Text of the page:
PRIVILEGE ALWAYS STANDS in contrast to how others are treated, and it’s true in this case, too: White men who resort to mass violence are consistently characterized primarily as isolated “lone wolves” — in no way connected to one another — while the most problematic aspects of being white in America are given a pass that nobody else receives.
Stephen Paddock’s whiteness has already afforded him many outrageous protections in the media.
While the blood was still congealing on the streets of Las Vegas, USA Today declared in a headline that Paddock was a “lone wolf.” And yet an investigation into his motivations and background had only just started. Police were only beginning to move to search his home and computers. His travel history had not yet been evaluated. No one had yet thoroughly scrutinized his family, friends, and social networks.
Paddock was declared a “lone wolf” before analysts even started their day, not because an exhaustive investigation produced such a conclusion, but because it is the only available conclusion for a white man in America who commits a mass shooting.
“Lone wolf” is how Americans designate many white suspects in mass shootings. James Holmes was called a “lone wolf” when he shot and killed 12 people at a movie theater in Aurora, Colorado. And Dylann Roof, the white supremacist who walked into a church in Charleston, South Carolina, and shot and killed the pastor and eight other parishioners, was quickly declared a “lone wolf.”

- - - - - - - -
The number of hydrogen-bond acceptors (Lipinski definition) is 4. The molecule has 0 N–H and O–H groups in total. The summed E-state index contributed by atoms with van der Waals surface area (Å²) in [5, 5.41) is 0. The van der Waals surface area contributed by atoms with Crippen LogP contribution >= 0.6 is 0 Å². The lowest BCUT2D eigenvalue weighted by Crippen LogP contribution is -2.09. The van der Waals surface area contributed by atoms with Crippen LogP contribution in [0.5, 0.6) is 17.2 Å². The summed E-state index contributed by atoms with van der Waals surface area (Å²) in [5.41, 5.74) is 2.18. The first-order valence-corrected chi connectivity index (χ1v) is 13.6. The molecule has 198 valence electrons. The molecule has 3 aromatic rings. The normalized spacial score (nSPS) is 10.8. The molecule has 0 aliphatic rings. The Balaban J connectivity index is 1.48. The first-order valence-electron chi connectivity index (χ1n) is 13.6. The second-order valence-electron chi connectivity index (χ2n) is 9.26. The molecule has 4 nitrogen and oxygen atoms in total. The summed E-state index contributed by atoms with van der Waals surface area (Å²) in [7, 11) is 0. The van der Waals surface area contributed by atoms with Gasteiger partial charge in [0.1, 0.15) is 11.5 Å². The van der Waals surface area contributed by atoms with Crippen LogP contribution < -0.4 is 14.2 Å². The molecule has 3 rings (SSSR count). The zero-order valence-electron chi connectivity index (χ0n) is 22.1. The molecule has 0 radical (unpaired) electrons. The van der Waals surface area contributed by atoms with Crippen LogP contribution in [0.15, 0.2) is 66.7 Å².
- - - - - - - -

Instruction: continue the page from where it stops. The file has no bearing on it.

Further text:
For people of color, and especially for Muslims, the treatment is often different. Muslims often get labeled as “terrorists” before all the facts have come out.
Just consider President Donald Trump. This morning, Trump tweeted, “My warmest condolences and sympathies to the victims and families of the terrible Las Vegas shooting. God bless you!” That’s fine, but Trump doesn’t even seem angry. It’s peculiar that he didn’t call the shooter a “son of a bitch,” like he did the NFL players who took a knee during the national anthem. He didn’t create an insulting nickname for Paddock or make an immediate push for a policy proposal.
Compare that to how Trump treats incidents where he believes the assailants are Muslims. After a bomb exploded in the London subway, Trump tweeted that the attackers were “loser terrorists” — before British authorities had even named a suspect. He went on to immediately use the attack to push his Muslim ban.
We must ask ourselves: Why do certain acts of violence absolutely incense Trump and his base while others only elicit warm thoughts and prayers? This is the deadliest mass shooting in American history! Where is the outrage? Where are the policy proposals?